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Home | KNDY News | Fire Marshal Encourages You To Check Smoke Detectors Sunday

Fire Marshal Encourages You To Check Smoke Detectors Sunday

The Kansas State Fire Marshal, Dan McLaughlin, is urging all citizens to change your smoke detector battery when you change your clocks back to Standard Time, this year on November 1, 2009.

Smoke detectors save lives – but only those that have been properly installed and maintained.  In 2008, forty percent of all home fire deaths resulted from fires in homes with no smoke alarms, while 23% resulted from homes in which smoke alarms were present but did not operate.  The most commonly cited cause of non-working smoke alarms is worn or missing batteries. Changing smoke alarm batteries at least once a year is one of the simplest, most effective ways to reduce these tragic deaths and injuries.  Additionally, the Nation Fire Protection Association recommends replacing your smoke alarms every ten years.

To save lives and prevent needless injuries in Kansas, the Kansas State Fire Marshal’s Office offers the following safety tips:

  • Install smoke alarms in every bedroom, outside each sleeping area and on every level of the home, including the basement.
  • Interconnect all smoke alarms throughout the home.  When one sounds, they all sound.
  • Test alarms monthly by pushing the test button.  Make sure everyone can hear the sound when tested.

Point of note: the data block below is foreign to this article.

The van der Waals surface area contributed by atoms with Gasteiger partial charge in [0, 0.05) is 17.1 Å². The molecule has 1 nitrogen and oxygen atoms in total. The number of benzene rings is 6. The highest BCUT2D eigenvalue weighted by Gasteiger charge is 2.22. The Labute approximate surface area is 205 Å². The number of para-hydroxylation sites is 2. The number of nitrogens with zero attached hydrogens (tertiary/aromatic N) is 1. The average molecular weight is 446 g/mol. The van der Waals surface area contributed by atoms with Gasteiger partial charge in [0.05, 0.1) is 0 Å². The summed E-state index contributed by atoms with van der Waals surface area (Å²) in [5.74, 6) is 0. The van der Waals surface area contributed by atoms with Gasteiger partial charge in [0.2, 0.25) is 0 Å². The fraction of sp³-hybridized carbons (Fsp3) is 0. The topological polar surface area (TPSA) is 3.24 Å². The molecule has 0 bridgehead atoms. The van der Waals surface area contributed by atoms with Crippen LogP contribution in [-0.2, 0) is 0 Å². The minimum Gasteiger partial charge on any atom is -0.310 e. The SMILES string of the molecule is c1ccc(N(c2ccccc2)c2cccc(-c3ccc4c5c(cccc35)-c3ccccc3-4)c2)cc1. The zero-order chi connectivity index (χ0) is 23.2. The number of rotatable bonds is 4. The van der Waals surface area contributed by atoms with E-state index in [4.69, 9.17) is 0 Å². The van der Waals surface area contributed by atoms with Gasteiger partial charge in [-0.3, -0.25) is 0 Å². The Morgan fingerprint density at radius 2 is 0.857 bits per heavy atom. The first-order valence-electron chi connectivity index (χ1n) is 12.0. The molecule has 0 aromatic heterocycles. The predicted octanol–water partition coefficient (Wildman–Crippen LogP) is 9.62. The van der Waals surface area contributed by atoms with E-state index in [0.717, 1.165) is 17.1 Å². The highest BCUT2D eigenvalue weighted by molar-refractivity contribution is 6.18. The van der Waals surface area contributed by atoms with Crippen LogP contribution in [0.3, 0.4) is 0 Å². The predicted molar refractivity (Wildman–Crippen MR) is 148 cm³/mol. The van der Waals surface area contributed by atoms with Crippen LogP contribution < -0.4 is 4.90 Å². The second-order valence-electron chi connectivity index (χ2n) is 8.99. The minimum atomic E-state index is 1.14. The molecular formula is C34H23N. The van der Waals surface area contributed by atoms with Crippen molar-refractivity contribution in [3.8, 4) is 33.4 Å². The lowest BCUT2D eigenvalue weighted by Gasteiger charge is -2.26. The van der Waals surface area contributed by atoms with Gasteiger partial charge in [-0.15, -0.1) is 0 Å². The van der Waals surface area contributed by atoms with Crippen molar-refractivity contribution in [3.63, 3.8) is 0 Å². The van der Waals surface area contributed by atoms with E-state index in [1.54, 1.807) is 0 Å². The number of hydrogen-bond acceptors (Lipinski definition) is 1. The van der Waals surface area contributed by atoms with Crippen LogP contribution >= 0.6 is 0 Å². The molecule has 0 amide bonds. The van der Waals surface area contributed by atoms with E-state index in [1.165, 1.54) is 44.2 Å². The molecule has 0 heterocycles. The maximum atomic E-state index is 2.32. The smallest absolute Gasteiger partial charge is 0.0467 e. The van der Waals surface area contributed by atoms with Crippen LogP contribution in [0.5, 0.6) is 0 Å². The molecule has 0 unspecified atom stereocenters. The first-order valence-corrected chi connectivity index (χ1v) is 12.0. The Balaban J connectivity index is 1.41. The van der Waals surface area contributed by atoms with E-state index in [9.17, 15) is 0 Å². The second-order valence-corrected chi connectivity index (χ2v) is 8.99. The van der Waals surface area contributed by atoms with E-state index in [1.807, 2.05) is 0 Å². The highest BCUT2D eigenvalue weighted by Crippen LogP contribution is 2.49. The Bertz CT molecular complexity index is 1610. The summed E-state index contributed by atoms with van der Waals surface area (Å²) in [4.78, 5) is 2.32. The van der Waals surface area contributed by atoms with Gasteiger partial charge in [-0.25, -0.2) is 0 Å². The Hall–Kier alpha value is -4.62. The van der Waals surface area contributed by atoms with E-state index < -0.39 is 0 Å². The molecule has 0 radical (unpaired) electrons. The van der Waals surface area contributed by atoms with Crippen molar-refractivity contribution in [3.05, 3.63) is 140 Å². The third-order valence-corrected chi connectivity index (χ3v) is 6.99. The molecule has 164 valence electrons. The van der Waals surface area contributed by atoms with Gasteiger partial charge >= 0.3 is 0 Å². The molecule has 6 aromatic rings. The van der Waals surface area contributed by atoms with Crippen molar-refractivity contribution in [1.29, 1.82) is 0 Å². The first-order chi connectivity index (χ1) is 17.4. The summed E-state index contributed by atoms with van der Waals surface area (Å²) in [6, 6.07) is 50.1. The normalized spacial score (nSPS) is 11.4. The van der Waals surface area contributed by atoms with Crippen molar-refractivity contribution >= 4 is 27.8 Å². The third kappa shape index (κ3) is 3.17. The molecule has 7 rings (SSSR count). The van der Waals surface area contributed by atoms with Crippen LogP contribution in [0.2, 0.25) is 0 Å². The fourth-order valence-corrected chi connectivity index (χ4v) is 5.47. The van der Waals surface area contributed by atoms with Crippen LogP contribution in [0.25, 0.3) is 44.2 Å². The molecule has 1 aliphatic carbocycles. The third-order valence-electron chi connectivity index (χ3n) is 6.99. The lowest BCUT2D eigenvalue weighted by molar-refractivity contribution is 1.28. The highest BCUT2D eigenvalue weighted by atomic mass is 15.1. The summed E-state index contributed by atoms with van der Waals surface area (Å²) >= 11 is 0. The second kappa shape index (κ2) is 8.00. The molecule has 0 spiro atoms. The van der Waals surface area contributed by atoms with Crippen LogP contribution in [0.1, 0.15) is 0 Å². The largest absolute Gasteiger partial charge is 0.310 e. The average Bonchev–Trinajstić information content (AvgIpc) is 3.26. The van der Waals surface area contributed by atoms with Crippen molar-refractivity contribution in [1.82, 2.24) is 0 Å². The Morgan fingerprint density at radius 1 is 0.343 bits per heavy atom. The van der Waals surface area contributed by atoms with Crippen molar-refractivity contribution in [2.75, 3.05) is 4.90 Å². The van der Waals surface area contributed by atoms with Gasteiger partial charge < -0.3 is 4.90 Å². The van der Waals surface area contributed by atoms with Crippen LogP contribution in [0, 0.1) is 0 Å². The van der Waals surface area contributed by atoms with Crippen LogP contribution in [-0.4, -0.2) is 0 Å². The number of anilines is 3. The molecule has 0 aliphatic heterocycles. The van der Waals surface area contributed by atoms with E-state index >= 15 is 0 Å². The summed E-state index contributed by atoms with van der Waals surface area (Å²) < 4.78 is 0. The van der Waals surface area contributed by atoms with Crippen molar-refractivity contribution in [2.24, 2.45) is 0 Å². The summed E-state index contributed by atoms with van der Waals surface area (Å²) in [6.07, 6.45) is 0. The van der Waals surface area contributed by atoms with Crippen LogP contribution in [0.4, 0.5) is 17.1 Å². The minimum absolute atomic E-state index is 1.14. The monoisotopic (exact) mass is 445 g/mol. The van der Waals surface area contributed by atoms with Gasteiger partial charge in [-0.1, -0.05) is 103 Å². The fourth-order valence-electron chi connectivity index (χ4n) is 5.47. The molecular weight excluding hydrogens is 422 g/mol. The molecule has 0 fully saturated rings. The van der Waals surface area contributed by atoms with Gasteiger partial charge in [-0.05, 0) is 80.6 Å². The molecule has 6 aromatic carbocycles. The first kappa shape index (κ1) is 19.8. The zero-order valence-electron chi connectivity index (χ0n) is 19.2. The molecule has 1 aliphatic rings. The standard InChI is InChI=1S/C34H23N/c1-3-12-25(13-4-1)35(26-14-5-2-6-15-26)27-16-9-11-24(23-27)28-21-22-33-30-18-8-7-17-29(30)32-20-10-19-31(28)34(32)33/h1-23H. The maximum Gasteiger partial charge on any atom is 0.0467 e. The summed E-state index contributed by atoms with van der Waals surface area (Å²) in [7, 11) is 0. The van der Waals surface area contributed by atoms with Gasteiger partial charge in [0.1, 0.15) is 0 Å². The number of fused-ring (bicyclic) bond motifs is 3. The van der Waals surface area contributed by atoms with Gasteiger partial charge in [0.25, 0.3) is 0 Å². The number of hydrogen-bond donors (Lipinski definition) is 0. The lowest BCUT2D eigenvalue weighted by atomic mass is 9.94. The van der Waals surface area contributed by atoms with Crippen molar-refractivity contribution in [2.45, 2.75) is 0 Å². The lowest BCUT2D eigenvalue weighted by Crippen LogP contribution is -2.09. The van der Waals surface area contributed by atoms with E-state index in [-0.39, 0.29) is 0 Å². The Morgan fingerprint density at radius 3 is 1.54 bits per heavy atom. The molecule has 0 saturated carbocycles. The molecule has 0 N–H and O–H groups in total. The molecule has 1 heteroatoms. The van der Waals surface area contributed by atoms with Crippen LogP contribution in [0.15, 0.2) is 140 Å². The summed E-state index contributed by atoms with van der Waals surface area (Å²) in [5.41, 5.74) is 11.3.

• Have a home escape plan.  Know at least two ways out of every room, if possible, and have an established meeting place.

One-third of American households who made an estimate thought they would have at least 6 minutes before a fire in their home would become life-threatening. The time available is often less. And only 8% said their first thought on hearing a smoke alarm would be to get out!

“When the smoke alarm sounds, get out and stay out,” says State Fire Marshal, Dan McLaughlin. “Smoke alarm maintenance is a simple, effective way to reduce home fire deaths. A working smoke alarm can give residents the extra seconds they need to get out safely, but only if they respond to the alarm.”

Statistical data provided through the U.S. Fire Association, National Fire Incident Reporting System, and the National Fire Protection Association.

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